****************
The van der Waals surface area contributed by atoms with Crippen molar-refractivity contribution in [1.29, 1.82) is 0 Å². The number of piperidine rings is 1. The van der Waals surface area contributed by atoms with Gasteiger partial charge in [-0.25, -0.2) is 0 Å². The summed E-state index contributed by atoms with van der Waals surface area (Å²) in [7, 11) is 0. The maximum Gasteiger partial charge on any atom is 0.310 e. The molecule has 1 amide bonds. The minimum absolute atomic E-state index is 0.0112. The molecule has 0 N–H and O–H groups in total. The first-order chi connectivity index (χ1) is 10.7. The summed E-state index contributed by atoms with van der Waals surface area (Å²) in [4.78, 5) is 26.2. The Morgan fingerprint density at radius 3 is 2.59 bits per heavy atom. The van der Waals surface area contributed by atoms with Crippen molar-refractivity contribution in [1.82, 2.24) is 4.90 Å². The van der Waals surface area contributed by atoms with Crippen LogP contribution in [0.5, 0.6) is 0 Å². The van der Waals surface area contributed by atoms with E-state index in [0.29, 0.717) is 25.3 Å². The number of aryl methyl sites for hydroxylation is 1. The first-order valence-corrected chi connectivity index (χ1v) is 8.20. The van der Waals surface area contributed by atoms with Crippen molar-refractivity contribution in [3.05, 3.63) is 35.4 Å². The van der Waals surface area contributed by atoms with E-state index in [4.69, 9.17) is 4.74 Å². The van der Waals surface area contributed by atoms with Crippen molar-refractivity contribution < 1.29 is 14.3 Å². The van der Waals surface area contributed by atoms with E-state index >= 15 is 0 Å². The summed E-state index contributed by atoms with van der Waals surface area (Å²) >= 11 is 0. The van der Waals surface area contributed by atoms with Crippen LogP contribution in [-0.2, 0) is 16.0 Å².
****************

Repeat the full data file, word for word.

The van der Waals surface area contributed by atoms with Crippen molar-refractivity contribution in [1.29, 1.82) is 0 Å². The number of piperidine rings is 1. The van der Waals surface area contributed by atoms with Gasteiger partial charge in [-0.25, -0.2) is 0 Å². The summed E-state index contributed by atoms with van der Waals surface area (Å²) in [7, 11) is 0. The maximum Gasteiger partial charge on any atom is 0.310 e. The molecule has 1 amide bonds. The minimum absolute atomic E-state index is 0.0112. The molecule has 0 N–H and O–H groups in total. The first-order chi connectivity index (χ1) is 10.7. The summed E-state index contributed by atoms with van der Waals surface area (Å²) in [4.78, 5) is 26.2. The Morgan fingerprint density at radius 3 is 2.59 bits per heavy atom. The van der Waals surface area contributed by atoms with Crippen molar-refractivity contribution in [1.82, 2.24) is 4.90 Å². The van der Waals surface area contributed by atoms with Crippen LogP contribution in [0.5, 0.6) is 0 Å². The van der Waals surface area contributed by atoms with E-state index in [0.29, 0.717) is 25.3 Å². The number of aryl methyl sites for hydroxylation is 1. The first-order valence-corrected chi connectivity index (χ1v) is 8.20. The van der Waals surface area contributed by atoms with Crippen molar-refractivity contribution in [3.05, 3.63) is 35.4 Å². The van der Waals surface area contributed by atoms with E-state index in [4.69, 9.17) is 4.74 Å². The van der Waals surface area contributed by atoms with Crippen molar-refractivity contribution < 1.29 is 14.3 Å². The van der Waals surface area contributed by atoms with E-state index >= 15 is 0 Å². The summed E-state index contributed by atoms with van der Waals surface area (Å²) >= 11 is 0. The van der Waals surface area contributed by atoms with Crippen LogP contribution in [-0.2, 0) is 16.0 Å².